to the piano sat down and the song the song that would end up working just wrote itself and to the point where I didn’t have a pencil or trust a yellow pad and I had to yellow somebody you know please bring me the yellow pad in a pencil because if I I knew that if I got up from the piano it would go away I would lose it and then the next day we went in demo debt just bill playing the piano me singing it send it over to Barbara and again got a quick okay we’ll do it and Bill and I ended up producing her record and bill Como bill Como yes and I think I’m not sure of the timing you probably know a couple years later Kenny called and said I’m doing a record with Ronnie Milsap do you have a song or could you write one that two guys could sing and I said well you’re gonna really have to use your imagination but just change it to make no mistake she is mine and it could work and it did and number one country records that was your first number one country yeah yes I think so now there’s a Nashville connection and you soon we’re coming here to record in around 87 you decided I’m gonna yes we’re gonna check this place that you reunite with Jimmy Bowen yes right and come here to make an album and thus begins the Nashville phase of your of your life and that that album had you had John Prine songs on it right Lyle Lovett and Vince Gill singing harmonies yes Warner that’s not bad and what were your thoughts on this town then Nashville was kind of popping in with a lot of intelligent singer-songwriter types well Katie Lange Lyle Lovett were right about to explode and it was a wonderful time here and I the first thing that hit me it felt for a songwriter it felt like those Martone early days in the 70s in Hollywood that energy and I after recording that album went home and never I couldn’t get that out of my brain like I love I love that feeling because I’m a songwriter you know I didn’t move here till 94 but still continued to come and write with other writers my publisher Pat Higden was here so my two boys were at home I did not like leaving all the time and I also figured well it’ll only it can’t hurt only move there for two three years at the most and then I can go back to LA anyway still here I what I didn’t take into consideration is that I would make so many dear dear friends and that I would work with but not just write with but we all love each other you know it’s it’s such an incredible again tribe that I I didn’t I didn’t count on that happening wonderful were you surprised that so many nashville and specifically country artists were gravitating towards your work we had the heart won’t lie that was a number one yeah Vince Gill and Reba McEntire so you were helping out Gerald harmony singer there right because he really needed my help but did you think all that that won’t fit they are well I’ve gotten enough country covers by that time then I realized I just can keep writing like I write I’m not writing a specific country song and if a country singer sings that and the instrumentation is different it can work so that’s what happened there you go it’s worked out pretty good in 2004 you had been here for a while and you recorded what it may be my favorite of your albums the most my favorite self actuated album chasing wild trains which coincidentally is in the museum store available and and you might even sign once just like that we are the world signature things over there but tell me about recording that where it seems like that was a bit of a change for you well it was really the way I’d always wanted to record an album and once I got here and started doing so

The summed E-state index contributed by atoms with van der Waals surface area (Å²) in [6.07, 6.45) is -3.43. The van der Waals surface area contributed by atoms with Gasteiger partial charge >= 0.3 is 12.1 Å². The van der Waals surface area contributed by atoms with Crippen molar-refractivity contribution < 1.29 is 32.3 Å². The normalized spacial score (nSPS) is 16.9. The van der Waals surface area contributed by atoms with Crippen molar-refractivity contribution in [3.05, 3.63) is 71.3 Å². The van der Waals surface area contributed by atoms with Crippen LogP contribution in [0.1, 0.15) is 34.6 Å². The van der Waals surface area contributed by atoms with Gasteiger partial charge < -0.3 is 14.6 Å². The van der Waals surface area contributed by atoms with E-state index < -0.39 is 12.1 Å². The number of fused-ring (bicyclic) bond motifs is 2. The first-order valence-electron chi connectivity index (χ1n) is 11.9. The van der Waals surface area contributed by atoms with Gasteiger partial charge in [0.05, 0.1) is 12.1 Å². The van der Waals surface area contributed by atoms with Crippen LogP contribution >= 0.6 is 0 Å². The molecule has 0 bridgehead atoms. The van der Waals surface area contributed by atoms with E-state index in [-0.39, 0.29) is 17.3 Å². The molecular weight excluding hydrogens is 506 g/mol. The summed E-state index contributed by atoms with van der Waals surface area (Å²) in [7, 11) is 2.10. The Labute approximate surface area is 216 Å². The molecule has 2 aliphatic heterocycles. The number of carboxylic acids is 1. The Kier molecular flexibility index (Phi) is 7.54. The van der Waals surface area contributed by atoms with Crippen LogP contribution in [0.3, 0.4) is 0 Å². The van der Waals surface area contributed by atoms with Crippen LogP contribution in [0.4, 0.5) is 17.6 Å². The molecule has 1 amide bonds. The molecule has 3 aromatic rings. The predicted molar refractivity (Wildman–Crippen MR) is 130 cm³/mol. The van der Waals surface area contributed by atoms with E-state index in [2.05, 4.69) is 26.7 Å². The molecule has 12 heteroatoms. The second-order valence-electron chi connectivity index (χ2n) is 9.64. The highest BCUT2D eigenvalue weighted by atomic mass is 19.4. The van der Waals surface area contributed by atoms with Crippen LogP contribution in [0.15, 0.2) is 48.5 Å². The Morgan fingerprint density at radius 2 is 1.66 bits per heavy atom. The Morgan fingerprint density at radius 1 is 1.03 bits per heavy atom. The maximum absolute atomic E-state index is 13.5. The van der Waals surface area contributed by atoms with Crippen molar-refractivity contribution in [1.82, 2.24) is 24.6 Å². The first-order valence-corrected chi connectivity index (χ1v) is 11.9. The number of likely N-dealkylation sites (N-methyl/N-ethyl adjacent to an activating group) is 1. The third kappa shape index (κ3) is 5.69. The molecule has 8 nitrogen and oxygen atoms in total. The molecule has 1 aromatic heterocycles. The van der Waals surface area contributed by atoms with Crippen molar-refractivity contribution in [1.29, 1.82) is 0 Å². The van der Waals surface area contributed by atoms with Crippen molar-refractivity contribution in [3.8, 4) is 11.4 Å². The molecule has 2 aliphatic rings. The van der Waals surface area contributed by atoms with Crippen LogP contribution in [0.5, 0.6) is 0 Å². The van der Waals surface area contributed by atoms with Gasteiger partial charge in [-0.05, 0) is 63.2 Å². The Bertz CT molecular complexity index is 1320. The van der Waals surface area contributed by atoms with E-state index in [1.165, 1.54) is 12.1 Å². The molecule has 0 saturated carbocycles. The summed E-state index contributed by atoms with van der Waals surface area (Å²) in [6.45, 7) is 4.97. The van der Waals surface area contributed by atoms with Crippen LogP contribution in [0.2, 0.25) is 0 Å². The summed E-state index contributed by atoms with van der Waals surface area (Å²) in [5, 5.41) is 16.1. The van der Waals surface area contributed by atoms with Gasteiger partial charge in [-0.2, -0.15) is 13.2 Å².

many writer in the round shows I would try out new songs with my pals and if we’d written together we’d figure out how to do that song live I had from almost day one moving here Billy Panda my guitar player Tim Lauer keyboards and Greg Barnhill incredible singer-songwriter as the nucleus and the first song we recorded was called one beat at a time and after I finished that I went okay that’s that’s the bar for this album that’s that’s what I wanted to sound like and whoever I wrote the song with my dear dear pal Matassa Berg and I wrote I think my favorite song on that album called if I was an angel and she came in and sang harmony and her husband Jeff Hannah the one and only played the coolest slide guitar so of all it was such a labor of love I mean truly and the other side story was right when I began that album my mom lived out in California and she had a massive massive stroke one that you know she’s not coming back from and I would make trips out to visit her and then I’d come back here and go right into the studio and it’s a amazing what depth of feeling that that puts into music I mean I have always always believed music is the greatest healer and this album to me really proved it I I couldn’t wait to I didn’t know where to put all that sadness and you put it into your music how wonderful so that was the other ingredient in this album right and then on the cover there’s four year old you and you’re in your western garb and you’re in your wedding car my wedding my honeymoon car yes that’s right so it kind of brings it back home in that way yeah it is it’s just full circle yeah yeah so what do you do now you’re just kind of hang out and look at your yeah yeah yeah you know what she does she sits at this piano with this beautiful view out the window and genuine MTV Music Award with the spaceman sittin on the piano it’s right next to the Grammys and the MTV Award looks just as cool I think it’s pretty cool the spaceman with the flag and everything Kim thank you so much for doing this and did y’all learn anything from this about this multifaceted character thank you so much I mean what would it bum anybody out if if Kim sang a song or two and maybe Billy Pam’s really Panda here come on up yeah Billy panda everybody yeah and while Billy’s oh he’s not taking one thank you again so much this is the nicest thing anybody’s ever done for me the most meaningful and I there’s no word to thank you enough thank you great for us we love this and you guys thank you for showing up and I’ve got some really good pals here and I’m really glad that you’re here I’m gonna stand up and render this is a song that I mentioned earlier that I wrote with my Tracy Berg my dear dear pal and Gary Harrison and I you know there’s so many different ways to write us along and I had part of a song written and I took it to Matt races house and played it on the piano and sang and she said you know there’s a song that Gary and I wrote started and we haven’t finished let me go get it and we just kind of married the two together and wrote a little more and we ended up with one of my all-time favorite songs I never do a show that I don’t sing it and it was on an album of mattresses and it was on my chaise on wall trains album if I was an angel thank you